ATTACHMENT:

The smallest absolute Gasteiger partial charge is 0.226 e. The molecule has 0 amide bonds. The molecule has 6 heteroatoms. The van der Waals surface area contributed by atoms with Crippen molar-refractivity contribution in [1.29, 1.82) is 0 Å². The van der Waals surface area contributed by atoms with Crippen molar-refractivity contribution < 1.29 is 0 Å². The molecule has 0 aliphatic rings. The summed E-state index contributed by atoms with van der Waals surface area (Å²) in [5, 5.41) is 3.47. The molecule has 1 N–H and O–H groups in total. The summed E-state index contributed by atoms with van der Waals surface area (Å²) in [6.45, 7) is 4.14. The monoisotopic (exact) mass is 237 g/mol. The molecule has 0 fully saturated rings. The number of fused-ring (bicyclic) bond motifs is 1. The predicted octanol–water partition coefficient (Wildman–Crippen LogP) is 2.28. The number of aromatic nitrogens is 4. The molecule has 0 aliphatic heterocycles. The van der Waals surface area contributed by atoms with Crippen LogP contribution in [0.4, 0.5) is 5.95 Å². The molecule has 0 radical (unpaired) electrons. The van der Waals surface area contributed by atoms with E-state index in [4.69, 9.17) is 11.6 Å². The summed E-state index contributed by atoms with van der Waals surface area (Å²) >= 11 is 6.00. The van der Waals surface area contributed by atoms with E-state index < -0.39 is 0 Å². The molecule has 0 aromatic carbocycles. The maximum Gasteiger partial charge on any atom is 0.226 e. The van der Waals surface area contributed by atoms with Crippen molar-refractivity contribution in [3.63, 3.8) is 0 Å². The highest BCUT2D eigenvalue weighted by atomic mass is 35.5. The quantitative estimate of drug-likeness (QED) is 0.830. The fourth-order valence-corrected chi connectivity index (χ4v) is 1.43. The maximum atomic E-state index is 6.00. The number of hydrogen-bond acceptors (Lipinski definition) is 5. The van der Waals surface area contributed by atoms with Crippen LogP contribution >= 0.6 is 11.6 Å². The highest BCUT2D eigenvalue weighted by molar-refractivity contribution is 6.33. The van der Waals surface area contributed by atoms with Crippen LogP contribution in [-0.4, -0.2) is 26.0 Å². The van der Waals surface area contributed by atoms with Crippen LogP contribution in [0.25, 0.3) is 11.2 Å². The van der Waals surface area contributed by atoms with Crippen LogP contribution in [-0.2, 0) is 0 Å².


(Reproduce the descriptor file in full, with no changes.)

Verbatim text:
The smallest absolute Gasteiger partial charge is 0.226 e. The molecule has 0 amide bonds. The molecule has 6 heteroatoms. The van der Waals surface area contributed by atoms with Crippen molar-refractivity contribution in [1.29, 1.82) is 0 Å². The van der Waals surface area contributed by atoms with Crippen molar-refractivity contribution < 1.29 is 0 Å². The molecule has 0 aliphatic rings. The summed E-state index contributed by atoms with van der Waals surface area (Å²) in [5, 5.41) is 3.47. The molecule has 1 N–H and O–H groups in total. The summed E-state index contributed by atoms with van der Waals surface area (Å²) in [6.45, 7) is 4.14. The monoisotopic (exact) mass is 237 g/mol. The molecule has 0 fully saturated rings. The number of fused-ring (bicyclic) bond motifs is 1. The predicted octanol–water partition coefficient (Wildman–Crippen LogP) is 2.28. The number of aromatic nitrogens is 4. The molecule has 0 aliphatic heterocycles. The van der Waals surface area contributed by atoms with Crippen LogP contribution in [0.4, 0.5) is 5.95 Å². The molecule has 0 radical (unpaired) electrons. The van der Waals surface area contributed by atoms with E-state index in [4.69, 9.17) is 11.6 Å². The summed E-state index contributed by atoms with van der Waals surface area (Å²) >= 11 is 6.00. The van der Waals surface area contributed by atoms with E-state index < -0.39 is 0 Å². The molecule has 0 aromatic carbocycles. The maximum Gasteiger partial charge on any atom is 0.226 e. The van der Waals surface area contributed by atoms with Crippen molar-refractivity contribution in [3.63, 3.8) is 0 Å². The highest BCUT2D eigenvalue weighted by atomic mass is 35.5. The quantitative estimate of drug-likeness (QED) is 0.830. The fourth-order valence-corrected chi connectivity index (χ4v) is 1.43. The maximum atomic E-state index is 6.00. The number of hydrogen-bond acceptors (Lipinski definition) is 5. The van der Waals surface area contributed by atoms with Crippen LogP contribution >= 0.6 is 11.6 Å². The highest BCUT2D eigenvalue weighted by molar-refractivity contribution is 6.33. The van der Waals surface area contributed by atoms with Crippen LogP contribution in [-0.4, -0.2) is 26.0 Å². The van der Waals surface area contributed by atoms with Crippen LogP contribution in [0.25, 0.3) is 11.2 Å². The van der Waals surface area contributed by atoms with Crippen LogP contribution in [-0.2, 0) is 0 Å².